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In the Matter of Ruth M. Chappell v. Bruce C. Dibble

SUPREME COURT OF THE STATE OF NEW YORK Appellate Division, Fourth Judicial Department


March 25, 2011

IN THE MATTER OF RUTH M. CHAPPELL,
PETITIONER-RESPONDENT,
v.
BRUCE C. DIBBLE,
RESPONDENT-APPELLANT.

Appeal from an order of the Family Court, Ontario County (James R. Harvey, J.H.O.), entered September 4, 2009 in a proceeding pursuant to Family Court Act article 6. The order, inter alia, modified the parties' judgment of divorce by awarding primary physical custody of the parties' child to petitioner.

Matter of Chappell v Dibble

Appellate Division, Fourth Department Published by New York State Law Reporting Bureau pursuant to Judiciary Law § 431.

This opinion is uncorrected and subject to revision before publication in the Official Reports.

Decided on March 25, 2011

PRESENT: SCUDDER, P.J., CENTRA, SCONIERS, GORSKI, AND MARTOCHE, JJ.

It is hereby ORDERED that the order so appealed from is unanimously affirmed without costs.

Memorandum: Respondent father appeals from an order modifying the prior judgment of divorce by awarding primary physical custody of the parties' child to petitioner mother and visitation to the father. We conclude at the outset that Family Court had jurisdiction over this proceeding because the initial custody determination was made by a court of this State, i.e., Supreme Court, as part of the judgment of divorce (see Domestic Relations Law § 76-a [1]). We further conclude that the exceptions set forth in Domestic Relations Law § 76-a (1) do not apply under the circumstances here. Contrary to the father's contention, the court was not required to decline to exercise its jurisdiction based on any unjustifiable conduct of the mother (see § 76-g [1]).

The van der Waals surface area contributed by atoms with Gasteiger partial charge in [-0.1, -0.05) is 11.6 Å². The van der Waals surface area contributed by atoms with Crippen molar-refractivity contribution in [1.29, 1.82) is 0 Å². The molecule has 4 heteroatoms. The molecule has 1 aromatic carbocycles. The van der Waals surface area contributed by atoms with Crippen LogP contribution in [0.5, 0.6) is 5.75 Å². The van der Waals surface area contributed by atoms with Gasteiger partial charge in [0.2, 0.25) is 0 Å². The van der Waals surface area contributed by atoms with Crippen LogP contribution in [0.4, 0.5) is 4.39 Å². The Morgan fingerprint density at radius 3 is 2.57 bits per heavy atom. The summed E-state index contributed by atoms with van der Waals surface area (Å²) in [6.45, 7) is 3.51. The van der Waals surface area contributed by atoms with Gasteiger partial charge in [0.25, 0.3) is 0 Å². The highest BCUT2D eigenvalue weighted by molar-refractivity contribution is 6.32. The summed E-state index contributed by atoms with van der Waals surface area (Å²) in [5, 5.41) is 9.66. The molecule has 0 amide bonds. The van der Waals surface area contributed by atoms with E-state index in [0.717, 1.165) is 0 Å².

With respect to the merits, we conclude that the court was in the best position to evaluate the character and credibility of the witnesses, and we accord great weight to the court's determination regarding custody (see Matter of Paul C. v Tracy C., 209 AD2d 955). The court weighed the appropriate factors in determining that modification of the judgment by awarding primary physical custody to the mother was in the best interests of the child, and that determination has a sound and substantial basis in the record (see Matter of Jones v Houck, 280 AD2d 969).

Entered: March 25, 2011

Patricia L. Morgan Clerk of the Court

20110325

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